Simple anthropometric indices in relation to cardiovascular risk factors in Chinese type 2 diabetic patients

Department of Endocrinology, Union Hospital, Tongji Medical School, Huazhong Technology University, Wuhan 430022, Hubei, PR China.
The Chinese journal of physiology (Impact Factor: 1.16). 06/2007; 50(3):135-42.
Source: PubMed


To determine which is the best anthropometric index among body mass index (BMI), waist circumference (WC), waist to hip ratio (WHR) and waist to height ratio (WHtR) in type 2 diabetic patients, we examined the relationship between these indices and cardiovascular risk factors using partial correlation analysis, chi-square test, logistic regression analysis and Receiver Operator Characteristic (ROC) curves. Partial correlation analysis showed that among the 4 obesity indices, WHtR had the highest r values for all the cardiovascular risk factors in both sexes, followed by WC. Chi-square analysis which revealed that an increased WHtR was more strongly associated with hypertension, hypertriglyceridemia (high TG) and low high-density lipoprotein cholesterol (HDL-C) than the other indices. Logistic regression analysis showed that, after controlling for age, the hypertension, high TG and low HDL-C odds ratios of WHtR > or = 0.5 were 2.56 (95% CI: 1.24, 5.29), 2.87 (95% CI: 1.43, 5.78), 2.59 (95% CI: 1.03, 6.59) in men and 3.75 (95% CI: 1.75, 8.05), 3.21 (95% CI: 1.52, 6.79), 3.62 (95% CI: 1.43, 9.21) in women, respectively. In ROC analysis, the areas under curve of WHtR were the largest for at least one risk factor in both men and women. These results indicated that WHtR had a higher correlation with cardiovascular risk factors than WC, WHR or BMI in newly diagnosed type 2 diabetes. We proposed the measurement of WHtR as a screening tool for cardiovascular risk factors in this population.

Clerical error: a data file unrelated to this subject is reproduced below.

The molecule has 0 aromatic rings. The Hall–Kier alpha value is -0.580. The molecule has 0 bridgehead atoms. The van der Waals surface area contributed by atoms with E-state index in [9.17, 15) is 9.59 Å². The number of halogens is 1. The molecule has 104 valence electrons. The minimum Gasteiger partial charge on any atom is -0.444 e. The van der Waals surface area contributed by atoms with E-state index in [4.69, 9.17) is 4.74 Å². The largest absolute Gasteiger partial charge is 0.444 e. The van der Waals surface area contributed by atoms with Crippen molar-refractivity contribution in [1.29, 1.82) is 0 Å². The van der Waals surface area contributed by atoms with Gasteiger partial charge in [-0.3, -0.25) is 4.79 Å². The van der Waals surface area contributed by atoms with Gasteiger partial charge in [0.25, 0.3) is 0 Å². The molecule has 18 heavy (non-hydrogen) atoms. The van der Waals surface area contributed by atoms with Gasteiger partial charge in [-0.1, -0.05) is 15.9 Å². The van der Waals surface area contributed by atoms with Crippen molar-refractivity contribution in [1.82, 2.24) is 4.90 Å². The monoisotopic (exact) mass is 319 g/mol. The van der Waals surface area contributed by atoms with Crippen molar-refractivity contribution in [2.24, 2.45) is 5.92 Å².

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    • "Gelber et al. [28] found WHtR had the strongest relation in association with incidence of CAD. In another study, Hong-Yan et al. [29] mentioned that waist to height ratio was the only anthrompometric index which had consistent association with cardiovascular risk factors. Schneider et al. [11] showed that the WHtR or WC may predict cardiovascular risk better than BMI or waist hip ratio (WHR), even though the differences are small. "